The Security Week That Was: A Recap - June 18-24, 2005

June 24, 2005
SIW Editor Geoff Kohl gives a weekly surveillance of news shaping your profession

It's the battle cry of today's chief security officer: "We need to be able to show ROI." Well, at QT gas stations, they're getting security and ROI in the same card. The company has begun implementing a fuel card that records a person's driver's license data into the QT database and provides them a card that allows the consumer to start the fuel pump without entering the store. Do the math: More secure pumps + Less drive-offs = Security & ROI. Necessity still proves to be the mother of invention.

We've always thought of CCTV as "closed circuit television" but what if it stood for "community controlled television"? That's what a Pennsylvania developer has been attempting when he made the community's CCTV footage available over the Net. The goal is that if the community knew the rest of the community could be watching their streets at any time, crimes would be less likely. It's an idea that ruminates, but unfortunately, the web-based system seems to have collapsed since the developer's CCTV system made the news.

In Connecticut this week, there was a sign that we may be getting complacent in these years after September 11, 2001. The state capitol, which had increased security, controlled extra doors and manned detection systems following Sept. 11, is having to drop some guards and re-open some access points. The move comes as the state budget for the facility is shrinking, causing the state to need to cut $400K quickly. Connecticut officials stressed that the areas still had camera surveillance.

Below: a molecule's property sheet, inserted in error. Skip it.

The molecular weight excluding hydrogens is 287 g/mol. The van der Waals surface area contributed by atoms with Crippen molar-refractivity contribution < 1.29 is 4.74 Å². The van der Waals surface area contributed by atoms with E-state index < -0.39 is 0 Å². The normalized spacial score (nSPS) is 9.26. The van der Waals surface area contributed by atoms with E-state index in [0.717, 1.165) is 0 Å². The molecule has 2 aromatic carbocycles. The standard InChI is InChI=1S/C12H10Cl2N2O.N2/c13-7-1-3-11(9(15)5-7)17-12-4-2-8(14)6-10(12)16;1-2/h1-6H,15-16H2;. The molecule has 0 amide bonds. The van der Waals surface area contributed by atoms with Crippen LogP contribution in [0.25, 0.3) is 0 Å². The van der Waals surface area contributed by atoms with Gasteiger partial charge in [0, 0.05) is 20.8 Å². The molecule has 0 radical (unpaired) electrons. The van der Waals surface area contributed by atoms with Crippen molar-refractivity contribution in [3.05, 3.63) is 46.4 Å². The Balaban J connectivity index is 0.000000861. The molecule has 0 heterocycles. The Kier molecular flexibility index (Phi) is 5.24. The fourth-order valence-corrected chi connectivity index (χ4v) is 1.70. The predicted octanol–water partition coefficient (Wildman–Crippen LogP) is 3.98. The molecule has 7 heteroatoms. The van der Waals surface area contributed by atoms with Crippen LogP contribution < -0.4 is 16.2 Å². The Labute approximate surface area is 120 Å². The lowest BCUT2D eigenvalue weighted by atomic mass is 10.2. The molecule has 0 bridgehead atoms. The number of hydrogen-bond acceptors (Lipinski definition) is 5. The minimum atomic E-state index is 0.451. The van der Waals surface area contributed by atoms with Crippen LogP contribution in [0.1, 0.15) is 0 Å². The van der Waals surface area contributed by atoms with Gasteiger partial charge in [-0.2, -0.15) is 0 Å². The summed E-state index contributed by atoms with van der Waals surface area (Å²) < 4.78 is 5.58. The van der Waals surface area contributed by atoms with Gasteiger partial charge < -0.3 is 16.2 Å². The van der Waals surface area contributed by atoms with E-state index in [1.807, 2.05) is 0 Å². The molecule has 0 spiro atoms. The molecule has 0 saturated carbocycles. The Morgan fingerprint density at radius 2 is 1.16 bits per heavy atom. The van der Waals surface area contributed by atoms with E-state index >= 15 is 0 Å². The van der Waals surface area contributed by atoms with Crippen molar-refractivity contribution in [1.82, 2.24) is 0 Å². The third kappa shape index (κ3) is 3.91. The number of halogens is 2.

There's other fall-out for Sept. 11 still happening. The NIST released a set of standards on high-rise facilities, which dealt primarily with terror attacks at facilities like the World Trade Center. These standards, which propose improvements in structural integrity, fire systems and more, are detailed in the article. Other standards made the news this week, including ones on homeland security (from ANSI), RFID (from the RFIDba) and port security (from the World Customs Organization).

Speaking of port security... Those of you who have been following our "Detection Systems" and "Transportation" news sections closely have undoubtedly noticed the number of stories announcing radiation detection system installations at U.S. port facilities. These systems are still in their early stages, as the port of New York/New Jersey is finding out. Scores of false positives plague the systems, which are sometimes trying to find the proverbial needle in the haystack when it comes to potential nuclear materials entering via our ports.

On Thursday,, together with Marconia and ADT Security Services, presented a highly-informative webinar on school security issues and networked systems. From finding security funding to bandwidth management, this webinar covered it all. Our technical team is busy editing the webinar into its final version, so look for an update next week on where to find this archived webinar.

We wrap up the week with a little sports talk: The folks at Dedicated Micros announced that the company-sponsored car took first place in its prototype division at the 24 Hour of Le Mans race. A blown out gearbox, a bad bearing and a broken suspension part nearly spelled disaster on the way to the winner's circle, but the mobile camera-and-DVR system held strong.

Finally, here's what your peers have most enjoyed on the site this week: